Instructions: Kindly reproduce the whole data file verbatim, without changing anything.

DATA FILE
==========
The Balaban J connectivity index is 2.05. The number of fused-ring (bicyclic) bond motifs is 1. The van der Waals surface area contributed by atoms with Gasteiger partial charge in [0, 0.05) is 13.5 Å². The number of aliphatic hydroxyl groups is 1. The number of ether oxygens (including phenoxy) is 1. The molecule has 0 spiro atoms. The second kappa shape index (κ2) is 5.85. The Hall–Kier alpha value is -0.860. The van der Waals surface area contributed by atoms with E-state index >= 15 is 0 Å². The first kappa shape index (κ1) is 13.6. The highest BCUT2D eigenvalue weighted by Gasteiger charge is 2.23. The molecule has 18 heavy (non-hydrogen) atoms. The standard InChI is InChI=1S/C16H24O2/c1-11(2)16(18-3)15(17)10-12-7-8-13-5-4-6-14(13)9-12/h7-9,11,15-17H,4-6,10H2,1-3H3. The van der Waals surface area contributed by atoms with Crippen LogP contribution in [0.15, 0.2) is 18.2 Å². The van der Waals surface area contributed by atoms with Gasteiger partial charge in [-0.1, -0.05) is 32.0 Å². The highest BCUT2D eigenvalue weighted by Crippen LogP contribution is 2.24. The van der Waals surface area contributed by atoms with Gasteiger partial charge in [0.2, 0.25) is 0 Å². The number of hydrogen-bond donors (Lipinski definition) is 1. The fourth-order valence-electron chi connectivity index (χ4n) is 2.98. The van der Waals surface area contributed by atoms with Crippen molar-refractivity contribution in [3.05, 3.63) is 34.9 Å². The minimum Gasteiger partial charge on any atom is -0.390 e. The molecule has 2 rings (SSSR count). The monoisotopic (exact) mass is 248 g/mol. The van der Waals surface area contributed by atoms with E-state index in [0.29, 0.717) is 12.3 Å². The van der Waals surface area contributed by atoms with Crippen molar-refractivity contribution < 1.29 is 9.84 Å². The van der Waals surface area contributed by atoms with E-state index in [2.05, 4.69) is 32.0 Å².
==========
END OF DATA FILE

The Balaban J connectivity index is 2.05. The number of fused-ring (bicyclic) bond motifs is 1. The van der Waals surface area contributed by atoms with Gasteiger partial charge in [0, 0.05) is 13.5 Å². The number of aliphatic hydroxyl groups is 1. The number of ether oxygens (including phenoxy) is 1. The molecule has 0 spiro atoms. The second kappa shape index (κ2) is 5.85. The Hall–Kier alpha value is -0.860. The van der Waals surface area contributed by atoms with E-state index >= 15 is 0 Å². The first kappa shape index (κ1) is 13.6. The highest BCUT2D eigenvalue weighted by Gasteiger charge is 2.23. The molecule has 18 heavy (non-hydrogen) atoms. The standard InChI is InChI=1S/C16H24O2/c1-11(2)16(18-3)15(17)10-12-7-8-13-5-4-6-14(13)9-12/h7-9,11,15-17H,4-6,10H2,1-3H3. The van der Waals surface area contributed by atoms with Crippen LogP contribution in [0.15, 0.2) is 18.2 Å². The van der Waals surface area contributed by atoms with Gasteiger partial charge in [-0.1, -0.05) is 32.0 Å². The highest BCUT2D eigenvalue weighted by Crippen LogP contribution is 2.24. The van der Waals surface area contributed by atoms with Gasteiger partial charge in [0.2, 0.25) is 0 Å². The number of hydrogen-bond donors (Lipinski definition) is 1. The fourth-order valence-electron chi connectivity index (χ4n) is 2.98. The van der Waals surface area contributed by atoms with Crippen molar-refractivity contribution in [3.05, 3.63) is 34.9 Å². The minimum Gasteiger partial charge on any atom is -0.390 e. The molecule has 2 rings (SSSR count). The monoisotopic (exact) mass is 248 g/mol. The van der Waals surface area contributed by atoms with E-state index in [0.29, 0.717) is 12.3 Å². The van der Waals surface area contributed by atoms with Crippen molar-refractivity contribution < 1.29 is 9.84 Å². The van der Waals surface area contributed by atoms with E-state index in [2.05, 4.69) is 32.0 Å².